Off course this is very simplified example but its very easy to extend it and make it really useful and interesting.

I can imagine this approach being used to create in-app tutorials for mobile applications where user would be expected to touch certain parts of the screen, do swipe actions, then maybe shake the device to clear screen etc.

Or for mobile games for kids where they should “interact” with the device in order to proceed in the game, take a picture of their pet, say some voice commands etc.

i would hear about see some nice usages of this pattern, feel free to post some in the comments.

Download full source code in Visual Studio 2013

Marbles

Video of my game Marbles for Windows 8

Hi all,

here is 1 minute video of my game Marbles for Windows 8. Its recorded on my desktop machine and played using a mouse,

but it works also with touch based devices, and you can even play with multiple hands at the same time, which opens some interesting

multiplayer possibilities…

Let me know if you have some ideas how to improve the gameplay, what power-ups i could add etc…

Marbles

Marbles game for Windows 8

Finally my first Windows 8 game called Marbles is finished and available in the Windows Store!

That partially explains why i did not wrote any posts on this blog for almost a year :)

It’s been emotional!

Seriously, it has been quite a journey.

First i was learning XNA, then Monogame, and then game development in general.

I always wanted to write a game (aren’t we all?) so finally i decided to really do it!

At first i started very enthusiastically and tried building a 2d platformer game, and after solving most of technical problems like character and level rendering and physics i sadly realized that there is no way i will be able to complete it alone without help of level designer and gfx artist, sfx artist etc.

Since i was a one man band that meant this game is not gonna happen…

Just for the record, here is the video of that unfinished game – be warned it was just a early prototype.

So eventually after months of work i got real and abandoned that idea and started from scratch.

I realized that if i want to get anything done i need to start small and build simple game and this is how idea for Marbles was born.

Along the way I discovered that developing games is very much unlike writing other software applications.

When you are running at 60 FPS then every byte counts, every loop is considered not necessary until proven otherwise and every operation needs to be fast or its out!

But writing games is very fun so i enjoyed (almost) every moment of it :)

Monogame is for real!

I must say that guys from Monogame team did excellent job and gave XNA another life.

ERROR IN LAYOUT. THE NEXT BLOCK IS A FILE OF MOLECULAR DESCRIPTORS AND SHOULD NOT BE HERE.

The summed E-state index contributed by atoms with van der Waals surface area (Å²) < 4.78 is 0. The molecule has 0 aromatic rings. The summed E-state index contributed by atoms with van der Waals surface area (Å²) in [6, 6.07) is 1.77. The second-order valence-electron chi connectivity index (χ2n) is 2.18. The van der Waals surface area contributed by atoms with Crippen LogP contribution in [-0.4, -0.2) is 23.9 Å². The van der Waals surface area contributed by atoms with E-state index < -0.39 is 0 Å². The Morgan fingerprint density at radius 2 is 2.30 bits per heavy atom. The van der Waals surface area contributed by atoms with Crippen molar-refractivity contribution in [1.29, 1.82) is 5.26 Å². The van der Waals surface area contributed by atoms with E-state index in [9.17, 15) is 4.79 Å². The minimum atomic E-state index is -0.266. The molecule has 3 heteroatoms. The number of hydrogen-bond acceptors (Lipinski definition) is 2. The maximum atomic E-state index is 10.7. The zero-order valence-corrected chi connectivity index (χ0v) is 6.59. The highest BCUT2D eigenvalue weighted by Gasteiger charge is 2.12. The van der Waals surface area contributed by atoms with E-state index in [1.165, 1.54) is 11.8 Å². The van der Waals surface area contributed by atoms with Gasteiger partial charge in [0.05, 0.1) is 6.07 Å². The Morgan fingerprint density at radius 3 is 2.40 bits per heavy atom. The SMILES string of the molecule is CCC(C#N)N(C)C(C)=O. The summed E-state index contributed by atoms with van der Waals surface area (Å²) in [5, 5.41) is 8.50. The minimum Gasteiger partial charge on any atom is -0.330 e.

Once you get past initial problems like how to setup environment or how to make the Content Pipeline working you are already making games and Monogame tries to help without getting in your way – just as i expected it.

Forums on the Monogame Codeplex site are very helpful and if you post your questions there you are almost sure to get some answer.

Forget Class Inheritance!

Another interesting thing i discovered on this bumpy road is the Entity Component System pattern.

After struggling some time with class inheritance for the game, i realized that there has to be better way so i started researching and found out that many people are writing games using Entity Component Systems.

I wrote small Entity Component System framework for my game and it worked much better then deep class inheritance approach so i definitely recommend it to any aspiring game dev out there.

If you want to see how real world Entity Component System for game development looks like check out for example Artemis its quite stable framework.

To the future… And beyond!

So now that i wrote a game, i can proceed to my next task – learn how to play drums!

Ok seriously, whats next?

Probably i will soon write some Monogame tutorials on this blog to help beginners that are struggling with typical problems that every game has to solve.

Especially on how to setup Content Pipeline and how to easily do Resolution Independence – the holy grail of Game Programming :)

So what else can i say then – stay tuned and in the meantime check out my game and send some criticism or at least few bug reports ;)

Windows-Phone-7-logo

Another way to close Windows Phone application from code


Correction

In my previous post on how to terminate the Windows Phone application i proposed a solution that is not really in accordance with Windows Phone Marketplace Technical Cerification Requirements (see requirement 5.1.2):

” An application that closes unexpectedly fails certification. ”

Even though I’m pretty sure that this requirement is not enforced since my apps use this approach and they were never rejected i decided to present another way.

Some good people suggested in comments of my previous post that you can terminate current application  simply by calling the XNA Game class Exit method like this:

using Microsoft.Xna.Framework;

namespace Roboblob
{
    public class AppLifetimeHelper
    {
        public void CloseApplication()
        {
            new Game().Exit();
        }
    }
}

The downside of this is that you need to add 2 XNA dll’s to your project:

  1. Microsoft.Xna.Framework
  2. Microsoft.Xna.Framework.Game
So there you have both approaches and you can choose which one is better for you until Microsoft exposes standardized way of closing application from code (i hope this will happen in Windows Phone 8 APIs).